Dipnarayan Guha1, Samip Talwar and Kishan Arava
firstname.lastname@example.org; email@example.com; firstname.lastname@example.org
The current Research & Development (R&D) Tax Incentive Scheme administered by the Australian Government with an aim to support innovation through company tax offsets has been the subject of many recent discussions on better targeting. The Scheme derives many of its principles from the collection of R&D statistics outlined in the OECD-published Frascati Manual, the latest version of which was released in 2015. The Manual outlines that for an activity to be classified as a R&D activity, it must satisfy five core criteria and be: (a) novel; (b) creative; (c) uncertain; (d) systematic and (e) transferable. Experimental development is defined in the Manual as systematic work that is drawn on knowledge gained from research and practical knowledge to produce new knowledge and ultimately new and improved products and processes. This definition has been adopted in the Australian legislative definition of a “Core R&D Activity” in Section 355.25 of the Income Tax Assessment Act 1997 (Cth.), and extended to cover materials, devices and services. In order to claim the R&D Tax Offset successfully, a company operating through a permanent establishment in Australia must identify at least one Core R&D Activity in accordance with this legislation and lodge an Australian company tax return with its identified R&D expenses. This process is entirely self-assessed by the claiming company which is required to maintain all R&D-related documentation for compliance in accordance with Section 262A of the Income Tax Assessment Act 1936 (Cth.)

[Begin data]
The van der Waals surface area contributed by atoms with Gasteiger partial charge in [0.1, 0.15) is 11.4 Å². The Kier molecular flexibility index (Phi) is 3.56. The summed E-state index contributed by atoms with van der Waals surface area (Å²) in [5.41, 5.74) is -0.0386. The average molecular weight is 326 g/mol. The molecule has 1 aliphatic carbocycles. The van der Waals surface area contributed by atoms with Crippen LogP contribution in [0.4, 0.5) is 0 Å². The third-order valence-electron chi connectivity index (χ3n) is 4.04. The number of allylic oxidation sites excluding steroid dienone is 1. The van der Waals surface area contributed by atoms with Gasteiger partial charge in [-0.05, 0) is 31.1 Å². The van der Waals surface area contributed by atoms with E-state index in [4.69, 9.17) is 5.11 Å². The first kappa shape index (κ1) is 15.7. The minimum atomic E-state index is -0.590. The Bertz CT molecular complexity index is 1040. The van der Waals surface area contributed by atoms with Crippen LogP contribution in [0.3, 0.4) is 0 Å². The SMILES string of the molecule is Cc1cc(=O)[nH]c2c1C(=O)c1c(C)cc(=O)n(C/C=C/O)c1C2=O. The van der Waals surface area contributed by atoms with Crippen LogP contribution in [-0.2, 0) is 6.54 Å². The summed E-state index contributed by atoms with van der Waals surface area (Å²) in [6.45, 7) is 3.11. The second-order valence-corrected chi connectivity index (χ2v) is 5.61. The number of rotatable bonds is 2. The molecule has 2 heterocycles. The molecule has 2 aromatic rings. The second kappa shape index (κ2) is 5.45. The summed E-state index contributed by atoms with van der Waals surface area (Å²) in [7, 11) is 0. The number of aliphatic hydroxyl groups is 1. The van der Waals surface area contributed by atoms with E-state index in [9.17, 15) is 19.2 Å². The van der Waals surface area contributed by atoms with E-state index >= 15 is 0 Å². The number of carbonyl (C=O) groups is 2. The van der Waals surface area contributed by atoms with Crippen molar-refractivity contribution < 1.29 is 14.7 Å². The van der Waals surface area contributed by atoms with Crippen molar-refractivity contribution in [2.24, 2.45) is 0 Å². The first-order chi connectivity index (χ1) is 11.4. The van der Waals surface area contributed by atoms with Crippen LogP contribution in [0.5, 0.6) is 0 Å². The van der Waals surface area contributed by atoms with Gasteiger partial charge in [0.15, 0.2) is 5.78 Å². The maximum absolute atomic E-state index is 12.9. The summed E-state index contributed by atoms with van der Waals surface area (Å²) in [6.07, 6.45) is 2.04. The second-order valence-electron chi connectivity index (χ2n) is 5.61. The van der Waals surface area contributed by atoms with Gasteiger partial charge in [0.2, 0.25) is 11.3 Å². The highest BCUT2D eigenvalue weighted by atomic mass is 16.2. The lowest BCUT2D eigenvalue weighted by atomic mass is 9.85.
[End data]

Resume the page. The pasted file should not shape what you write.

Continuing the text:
The philosophy around this self-assessment process has seen recent ongoing discussions between taxpayers, R&D tax advisors and the Australian Government in the light of proposed legislation reform introduced in the Australian House of Representatives in December 2019. Public consultation was organized by the Treasury over June – July 2018 and inputs sought on the proposed new legislation and its exploratory materials, with consensus emerging that greater clarity and governmental guidance was necessary to companies correctly identifying R&D activities in accordance with legislation. The Manual recognizes that R&D activities always need to be considered in an organizational context and the type of business conducted. There can thus be different ways in which a Core R&D Activity is identified by companies in different industries. The Australian Government recognizes this as outlined in the Manual and provides guidance in the form of taxpayer alerts on industry-specific R&D claims broadly aimed at all companies conducting R&D activities in that industry sector. This has been the subject of discussion in recent times as to whether the guidance should further consider including the size, scope and structure of the organization. The meaning of systematic in a R&D context as outlined in the Manual is that the R&D activity must be conducted in a planned manner, with records kept of the process followed and the outcome. The Manual recognises that its outlined principles can apply to both large organisations and small-sized businesses, but does not specifically lay out any best practices that a small business or startup may adopt while recording its R&D statistics effectively. Consequently, there is a lot of uncertainty among startups and small businesses to correctly identify their conducted R&D activities, which poses major tax compliance risks involving R&D claims. There is thus a compelling need for management and technology professionals to work with academia, R&D tax advisors and the Australian Government to develop a book of knowledge aimed at best practices for R&D statistics reporting in small businesses. Such an initiative would manage tax compliance risk associated with R&D claims and provide standardized practice tools that technology managers and researchers involved in conducting R&D with startups and small businesses could effectively utilize in reporting R&D statistics.